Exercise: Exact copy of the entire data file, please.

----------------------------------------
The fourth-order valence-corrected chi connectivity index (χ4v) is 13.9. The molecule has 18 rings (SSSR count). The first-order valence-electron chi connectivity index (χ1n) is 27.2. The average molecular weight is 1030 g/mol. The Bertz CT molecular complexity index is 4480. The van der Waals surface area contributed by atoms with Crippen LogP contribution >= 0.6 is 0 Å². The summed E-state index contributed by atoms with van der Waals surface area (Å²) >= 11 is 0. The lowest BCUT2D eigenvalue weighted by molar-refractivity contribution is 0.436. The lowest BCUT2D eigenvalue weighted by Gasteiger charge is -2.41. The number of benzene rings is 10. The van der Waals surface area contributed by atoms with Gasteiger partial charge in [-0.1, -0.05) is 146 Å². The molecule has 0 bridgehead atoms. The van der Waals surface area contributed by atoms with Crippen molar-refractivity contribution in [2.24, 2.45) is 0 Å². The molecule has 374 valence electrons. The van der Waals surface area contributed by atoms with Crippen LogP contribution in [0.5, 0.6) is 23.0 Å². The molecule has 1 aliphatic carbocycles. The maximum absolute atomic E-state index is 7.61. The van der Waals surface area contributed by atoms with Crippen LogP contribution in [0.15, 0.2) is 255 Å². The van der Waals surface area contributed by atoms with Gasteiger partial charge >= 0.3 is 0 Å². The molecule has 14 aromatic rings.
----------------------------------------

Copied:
The fourth-order valence-corrected chi connectivity index (χ4v) is 13.9. The molecule has 18 rings (SSSR count). The first-order valence-electron chi connectivity index (χ1n) is 27.2. The average molecular weight is 1030 g/mol. The Bertz CT molecular complexity index is 4480. The van der Waals surface area contributed by atoms with Crippen LogP contribution >= 0.6 is 0 Å². The summed E-state index contributed by atoms with van der Waals surface area (Å²) >= 11 is 0. The lowest BCUT2D eigenvalue weighted by molar-refractivity contribution is 0.436. The lowest BCUT2D eigenvalue weighted by Gasteiger charge is -2.41. The number of benzene rings is 10. The van der Waals surface area contributed by atoms with Gasteiger partial charge in [-0.1, -0.05) is 146 Å². The molecule has 0 bridgehead atoms. The van der Waals surface area contributed by atoms with Crippen molar-refractivity contribution in [2.24, 2.45) is 0 Å². The molecule has 374 valence electrons. The van der Waals surface area contributed by atoms with Crippen LogP contribution in [0.5, 0.6) is 23.0 Å². The molecule has 1 aliphatic carbocycles. The maximum absolute atomic E-state index is 7.61. The van der Waals surface area contributed by atoms with Crippen LogP contribution in [0.15, 0.2) is 255 Å². The van der Waals surface area contributed by atoms with Gasteiger partial charge >= 0.3 is 0 Å². The molecule has 14 aromatic rings.